How long does it take to fix a lamp-post light? We are asked to report any lamp that is not working, which is what I did last October and four months later it still has not been fixed. It is very dark and scary on this passageway. If anyone trips and hurts themselves then the council will be in trouble.
The number of lights that are on all day and night is unbelievable, yet we cannot get one fixed. If the councillor for Bradwell reads this letter then maybe he will give me a call.
C A BALLS
Land important to the community
There are obvious issues regarding the planning application by Wild Duck holiday park, Belton, specifically the lack of infrastructure, the increased demands on water supply and sewage, and especially the increased traffic on Station Road which is effectively single lane due to parked cars, the Rights attached to Common Land, biodiversity, the effect on the Mill Hill Tumulus a major archaeological asset and the close proximity to Angles Way.
The major area of land earmarked for development to the east of the village and a significant increase in caravans to the south west will result in a gradual erosion of Belton’s countryside and a loss of village status.
There are two significant issues, firstly the fact that this is a County Wildlife Site (CWS) and secondly it is Common Land, a Community Asset the rights of which go back centuries, predate Parliament and generally subjugate and take precedence over subsequent parliamentary legislation.
Under current National Planning Policy (Planning Policy Statement 9) the importance of a CWS is recognised and there is a presumption against granting permission for development that would have an adverse impact on a CWS.
This has been strengthened by the provisions of the Natural Environment and Rural Communities Act 2006 that require all public bodies to have regard for the conservation of biodiversity.
All-night lighting, as recommended by the police, is hardly conducive to this natural environment neither is losing this valuable heathland under concrete. One of the main attractions for visitors of the Wild Duck site, is the Common, both as an educational and recreational resource, the eradication of which could result in ‘killing the goose that laid the golden egg’.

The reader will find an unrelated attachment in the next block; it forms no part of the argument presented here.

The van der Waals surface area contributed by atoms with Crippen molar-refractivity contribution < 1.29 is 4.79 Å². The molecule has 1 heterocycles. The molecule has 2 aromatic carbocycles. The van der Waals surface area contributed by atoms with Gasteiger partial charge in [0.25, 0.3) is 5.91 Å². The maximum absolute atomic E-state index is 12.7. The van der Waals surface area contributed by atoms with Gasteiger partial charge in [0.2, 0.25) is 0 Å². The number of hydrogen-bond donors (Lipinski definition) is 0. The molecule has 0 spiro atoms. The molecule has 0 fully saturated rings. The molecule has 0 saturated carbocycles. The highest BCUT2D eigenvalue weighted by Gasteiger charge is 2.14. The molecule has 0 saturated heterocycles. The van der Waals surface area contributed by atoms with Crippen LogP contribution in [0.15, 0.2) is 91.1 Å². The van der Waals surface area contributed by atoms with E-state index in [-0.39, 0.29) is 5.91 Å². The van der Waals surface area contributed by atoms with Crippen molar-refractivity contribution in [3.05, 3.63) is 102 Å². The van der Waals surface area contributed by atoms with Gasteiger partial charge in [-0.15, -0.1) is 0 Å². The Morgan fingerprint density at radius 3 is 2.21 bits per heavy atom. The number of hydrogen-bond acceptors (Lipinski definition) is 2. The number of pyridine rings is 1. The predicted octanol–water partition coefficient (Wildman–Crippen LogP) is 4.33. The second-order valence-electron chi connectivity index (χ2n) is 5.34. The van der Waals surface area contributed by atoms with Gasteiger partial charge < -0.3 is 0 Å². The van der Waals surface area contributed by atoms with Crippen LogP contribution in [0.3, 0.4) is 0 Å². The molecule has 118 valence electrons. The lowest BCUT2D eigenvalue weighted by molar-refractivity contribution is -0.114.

It is my understanding that the rights associated with Common land apply regardless of the fact that it is privately owned, and consent from the Secretary of State for the Environment is required for any planned work.
The Secretary of State’s role concerning work on commons includes: Any works which have the effect of preventing or impeding access to or over common land, or involve the resurfacing of common land, this includes fencing, banking and ditching, or surfacing with concrete, tarmac or similar, most of which will occur with this application.
The GYBC Local Plan Core Strategy Sustainability Appraisal states “To avoid damage to designated sites, protected biodiversity, losses to special areas and maintain, enhance and expand the range of native habitats, species and geodiversity”.
This location is so important to the village and borough that it should be considered for ‘Local Green Space’ designation.
Secure future of Hospital Club
Sheila Smith, who has been secretary of the Great Yarmouth Hospital Club since 2005 intends to retire. The club has declined as members have departed or felt they could no longer attend so membership fell away with only a few new people joining.
Back in 2005, James Paget management were keen to run pre-retirement courses and direct people leaving their employment to join the Retirement Group but this aim has not been continued over the years, and on approaching the hospital’s in-house magazine the editor felt unable to help us.
During her time as secretary Mrs Smith has organised eight meetings with speakers per year with lunches in June and at Christmas and an afternoon tea in July. A yearly coach trip was also organised. Sheila’s efforts have brought a great deal of pleasure to members of the club by renewing acquaintances and the making of new friendships.
We wonder if there are any ex-employees of James Paget Hospital or anybody who worked in the Health Service who might like to take over as club secretary from Sheila Smith or to see what goes on at our meetings.
The club will next meet in the boardroom of the James Paget University Hospital at 2.15pm on Friday, February 2 to discuss the future.